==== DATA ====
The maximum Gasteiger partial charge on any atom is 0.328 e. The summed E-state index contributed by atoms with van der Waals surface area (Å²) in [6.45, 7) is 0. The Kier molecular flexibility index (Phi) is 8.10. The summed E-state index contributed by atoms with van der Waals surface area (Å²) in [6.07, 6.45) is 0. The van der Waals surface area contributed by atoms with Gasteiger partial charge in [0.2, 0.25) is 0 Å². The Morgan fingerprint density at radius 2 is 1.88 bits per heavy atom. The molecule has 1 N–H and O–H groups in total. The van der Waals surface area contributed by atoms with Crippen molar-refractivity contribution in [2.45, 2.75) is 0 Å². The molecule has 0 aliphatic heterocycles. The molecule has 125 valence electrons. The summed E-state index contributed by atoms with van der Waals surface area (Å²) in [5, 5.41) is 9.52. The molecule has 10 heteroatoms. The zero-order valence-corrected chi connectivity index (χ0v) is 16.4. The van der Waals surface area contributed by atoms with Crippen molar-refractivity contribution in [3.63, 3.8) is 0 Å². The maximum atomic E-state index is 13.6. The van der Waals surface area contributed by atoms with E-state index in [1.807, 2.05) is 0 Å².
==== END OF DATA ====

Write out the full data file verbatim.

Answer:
The maximum Gasteiger partial charge on any atom is 0.328 e. The summed E-state index contributed by atoms with van der Waals surface area (Å²) in [6.45, 7) is 0. The Kier molecular flexibility index (Phi) is 8.10. The summed E-state index contributed by atoms with van der Waals surface area (Å²) in [6.07, 6.45) is 0. The van der Waals surface area contributed by atoms with Gasteiger partial charge in [0.2, 0.25) is 0 Å². The Morgan fingerprint density at radius 2 is 1.88 bits per heavy atom. The molecule has 1 N–H and O–H groups in total. The van der Waals surface area contributed by atoms with Crippen molar-refractivity contribution in [2.45, 2.75) is 0 Å². The molecule has 0 aliphatic heterocycles. The molecule has 125 valence electrons. The summed E-state index contributed by atoms with van der Waals surface area (Å²) in [5, 5.41) is 9.52. The molecule has 10 heteroatoms. The zero-order valence-corrected chi connectivity index (χ0v) is 16.4. The van der Waals surface area contributed by atoms with Crippen molar-refractivity contribution in [3.63, 3.8) is 0 Å². The maximum atomic E-state index is 13.6. The van der Waals surface area contributed by atoms with E-state index in [1.807, 2.05) is 0 Å².